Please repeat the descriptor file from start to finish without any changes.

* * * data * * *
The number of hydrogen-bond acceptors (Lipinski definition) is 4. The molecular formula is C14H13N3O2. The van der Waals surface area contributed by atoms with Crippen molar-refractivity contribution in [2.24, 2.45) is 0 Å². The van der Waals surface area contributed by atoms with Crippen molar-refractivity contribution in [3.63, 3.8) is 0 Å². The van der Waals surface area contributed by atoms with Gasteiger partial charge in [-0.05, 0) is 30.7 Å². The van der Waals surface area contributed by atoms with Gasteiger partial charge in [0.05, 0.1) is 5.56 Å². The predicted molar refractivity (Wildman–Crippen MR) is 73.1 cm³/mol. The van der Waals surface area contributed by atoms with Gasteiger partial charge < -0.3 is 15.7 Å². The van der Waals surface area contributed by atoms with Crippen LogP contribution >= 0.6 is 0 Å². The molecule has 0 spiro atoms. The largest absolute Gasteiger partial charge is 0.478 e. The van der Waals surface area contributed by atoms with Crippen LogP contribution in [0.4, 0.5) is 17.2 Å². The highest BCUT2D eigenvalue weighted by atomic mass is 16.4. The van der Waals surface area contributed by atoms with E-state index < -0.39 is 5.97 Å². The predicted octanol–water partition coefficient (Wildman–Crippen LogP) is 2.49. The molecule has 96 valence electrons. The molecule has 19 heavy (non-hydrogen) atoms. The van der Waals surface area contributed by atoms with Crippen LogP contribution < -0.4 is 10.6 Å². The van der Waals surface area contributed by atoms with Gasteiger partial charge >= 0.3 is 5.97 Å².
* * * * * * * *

The number of hydrogen-bond acceptors (Lipinski definition) is 4. The molecular formula is C14H13N3O2. The van der Waals surface area contributed by atoms with Crippen molar-refractivity contribution in [2.24, 2.45) is 0 Å². The van der Waals surface area contributed by atoms with Crippen molar-refractivity contribution in [3.63, 3.8) is 0 Å². The van der Waals surface area contributed by atoms with Gasteiger partial charge in [-0.05, 0) is 30.7 Å². The van der Waals surface area contributed by atoms with Gasteiger partial charge in [0.05, 0.1) is 5.56 Å². The predicted molar refractivity (Wildman–Crippen MR) is 73.1 cm³/mol. The van der Waals surface area contributed by atoms with Gasteiger partial charge < -0.3 is 15.7 Å². The van der Waals surface area contributed by atoms with Crippen LogP contribution >= 0.6 is 0 Å². The molecule has 0 spiro atoms. The largest absolute Gasteiger partial charge is 0.478 e. The van der Waals surface area contributed by atoms with Crippen LogP contribution in [0.4, 0.5) is 17.2 Å². The highest BCUT2D eigenvalue weighted by atomic mass is 16.4. The van der Waals surface area contributed by atoms with E-state index < -0.39 is 5.97 Å². The predicted octanol–water partition coefficient (Wildman–Crippen LogP) is 2.49. The molecule has 96 valence electrons. The molecule has 19 heavy (non-hydrogen) atoms. The van der Waals surface area contributed by atoms with Crippen LogP contribution < -0.4 is 10.6 Å². The van der Waals surface area contributed by atoms with Gasteiger partial charge >= 0.3 is 5.97 Å².